Have you ever purchased a dress for that special holiday occasion, only to return it with the tags still on the next day? Many people do, and it’s costing the retail industry billions.
Dr. Ronald Kuntze, assistant professor of marketing at The University of Tampa and an expert on unethical returns, said retailers are caught between a rock and hard place.
“On one hand, they all aspire to the customer-centric ideal of the Nordstrom return policy – trusting and caring for their customers to the highest degree – mimicking their ‘no questions asked’ policy,” he said.
On the other, he added, a significant percentage of customers, nearly 20 percent according to his own research, regularly practice ‘deshopping,’ or the unethical returning of perfectly good merchandise after it has been used. His research shows that as many as 48 percent of American consumers no longer feel that this practice is morally wrong or unethical.
“Some blame the retailer for high prices, or falsely believe the retailer will simply back-charge the vendor for the merchandise,” Kuntze said. “Many also believe that if they only use the item for a special occasion, or only commit the crime once in their life, that it is ultimately a ‘forgiveable sin.'”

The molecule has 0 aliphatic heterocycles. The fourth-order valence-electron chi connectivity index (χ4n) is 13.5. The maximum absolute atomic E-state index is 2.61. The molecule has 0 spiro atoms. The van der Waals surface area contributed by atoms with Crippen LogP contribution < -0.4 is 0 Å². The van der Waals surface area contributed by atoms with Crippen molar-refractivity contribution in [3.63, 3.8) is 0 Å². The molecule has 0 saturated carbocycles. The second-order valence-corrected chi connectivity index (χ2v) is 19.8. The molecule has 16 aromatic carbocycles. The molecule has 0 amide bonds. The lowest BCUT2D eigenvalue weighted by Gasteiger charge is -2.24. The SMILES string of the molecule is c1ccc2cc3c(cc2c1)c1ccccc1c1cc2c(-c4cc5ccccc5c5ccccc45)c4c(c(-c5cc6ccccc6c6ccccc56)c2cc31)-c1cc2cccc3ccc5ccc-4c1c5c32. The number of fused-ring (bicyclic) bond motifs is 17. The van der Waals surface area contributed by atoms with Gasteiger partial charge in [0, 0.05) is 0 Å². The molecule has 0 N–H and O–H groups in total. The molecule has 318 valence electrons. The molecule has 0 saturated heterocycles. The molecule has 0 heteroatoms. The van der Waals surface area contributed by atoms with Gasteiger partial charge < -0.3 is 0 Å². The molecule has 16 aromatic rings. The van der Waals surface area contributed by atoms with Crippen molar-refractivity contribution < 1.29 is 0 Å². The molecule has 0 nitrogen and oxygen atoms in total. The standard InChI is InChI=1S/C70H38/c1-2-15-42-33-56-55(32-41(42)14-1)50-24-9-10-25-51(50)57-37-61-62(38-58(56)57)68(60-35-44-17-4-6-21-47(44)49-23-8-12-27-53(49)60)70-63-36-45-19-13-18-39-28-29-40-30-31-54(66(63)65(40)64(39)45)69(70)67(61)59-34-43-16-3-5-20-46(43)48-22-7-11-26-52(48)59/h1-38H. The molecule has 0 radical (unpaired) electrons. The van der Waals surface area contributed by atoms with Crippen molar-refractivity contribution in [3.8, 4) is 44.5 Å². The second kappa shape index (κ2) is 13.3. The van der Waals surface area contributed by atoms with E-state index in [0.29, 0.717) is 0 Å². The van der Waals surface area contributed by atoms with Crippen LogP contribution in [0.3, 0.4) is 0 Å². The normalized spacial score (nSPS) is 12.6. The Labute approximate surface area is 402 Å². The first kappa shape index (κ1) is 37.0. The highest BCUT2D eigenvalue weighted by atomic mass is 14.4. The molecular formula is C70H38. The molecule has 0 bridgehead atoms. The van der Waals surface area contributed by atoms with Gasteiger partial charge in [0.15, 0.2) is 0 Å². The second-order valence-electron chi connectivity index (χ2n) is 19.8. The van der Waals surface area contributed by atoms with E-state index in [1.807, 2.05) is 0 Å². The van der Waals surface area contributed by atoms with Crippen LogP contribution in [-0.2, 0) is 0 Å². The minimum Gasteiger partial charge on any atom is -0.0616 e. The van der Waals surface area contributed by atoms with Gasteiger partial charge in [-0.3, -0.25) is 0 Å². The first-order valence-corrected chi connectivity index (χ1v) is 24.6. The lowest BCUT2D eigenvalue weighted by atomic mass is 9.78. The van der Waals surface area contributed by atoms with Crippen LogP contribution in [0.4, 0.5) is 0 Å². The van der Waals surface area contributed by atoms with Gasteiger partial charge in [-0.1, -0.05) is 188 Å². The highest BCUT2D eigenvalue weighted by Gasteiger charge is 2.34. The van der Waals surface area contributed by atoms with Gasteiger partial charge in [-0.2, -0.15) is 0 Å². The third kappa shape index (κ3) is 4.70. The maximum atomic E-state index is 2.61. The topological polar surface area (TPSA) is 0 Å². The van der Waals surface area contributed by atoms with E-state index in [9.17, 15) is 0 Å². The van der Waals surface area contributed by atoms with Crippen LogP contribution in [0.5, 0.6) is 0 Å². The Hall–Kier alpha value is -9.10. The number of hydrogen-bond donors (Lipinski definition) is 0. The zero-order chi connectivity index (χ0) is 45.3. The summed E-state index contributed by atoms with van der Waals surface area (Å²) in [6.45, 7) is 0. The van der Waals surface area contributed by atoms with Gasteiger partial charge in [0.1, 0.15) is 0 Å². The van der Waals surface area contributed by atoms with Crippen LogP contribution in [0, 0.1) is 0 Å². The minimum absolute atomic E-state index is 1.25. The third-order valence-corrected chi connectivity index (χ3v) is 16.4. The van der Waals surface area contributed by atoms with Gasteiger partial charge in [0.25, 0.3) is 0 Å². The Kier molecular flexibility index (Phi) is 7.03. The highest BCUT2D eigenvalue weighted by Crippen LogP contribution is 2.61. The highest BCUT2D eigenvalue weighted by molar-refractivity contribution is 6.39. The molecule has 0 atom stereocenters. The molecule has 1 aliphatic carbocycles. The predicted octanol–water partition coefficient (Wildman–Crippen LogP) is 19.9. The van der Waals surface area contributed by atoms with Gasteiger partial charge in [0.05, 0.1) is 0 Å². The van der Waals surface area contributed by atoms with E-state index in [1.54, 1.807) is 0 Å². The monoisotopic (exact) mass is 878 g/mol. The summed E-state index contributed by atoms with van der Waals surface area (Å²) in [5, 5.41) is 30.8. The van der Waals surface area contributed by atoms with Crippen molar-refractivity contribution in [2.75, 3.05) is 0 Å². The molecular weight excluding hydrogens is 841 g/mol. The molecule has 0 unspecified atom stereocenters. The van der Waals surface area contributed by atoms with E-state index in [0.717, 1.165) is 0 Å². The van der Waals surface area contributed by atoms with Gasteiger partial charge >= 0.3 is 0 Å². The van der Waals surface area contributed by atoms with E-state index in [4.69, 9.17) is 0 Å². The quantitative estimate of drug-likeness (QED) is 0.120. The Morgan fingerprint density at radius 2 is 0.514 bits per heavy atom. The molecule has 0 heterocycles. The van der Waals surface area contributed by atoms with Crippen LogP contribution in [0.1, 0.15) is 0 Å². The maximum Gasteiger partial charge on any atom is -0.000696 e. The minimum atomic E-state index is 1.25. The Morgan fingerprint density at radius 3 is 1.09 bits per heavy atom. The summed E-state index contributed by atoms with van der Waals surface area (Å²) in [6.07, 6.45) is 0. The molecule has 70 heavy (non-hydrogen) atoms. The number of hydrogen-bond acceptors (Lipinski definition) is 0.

Finally, Kuntze says, some believe that if ‘society’ forces them to dress up for a special occasion, or even if friends demand them to wear designer clothes to be ‘cool,’ it is their right to unethically buy and then return merchandise at will.
This is a significant, and significantly growing phenomenon, particularly with younger and, surprisingly, wealthier people.
“Retailers need to rethink their strategies for dealing with these consumers because not only are they behaving as criminals and costing them billions, many of them are their best customers, and may be their core market in the future, particularly if they can get them to mend their ways,” Kuntze said.
Retailers could lose up to $3.7 billion to return fraud this holiday season, according to a survey by the National Retail Federation.
Kuntze has worked extensively in retail, both as a consultant, retailing specialist and a market research executive at Kmart Corp.’s International Headquarters. He, as well as coauthors from Northern Illinois University and the University of Texas at Tyler, has been extensively published internationally regarding this particular phenomenon.
Kuntze can be reached at firstname.lastname@example.org.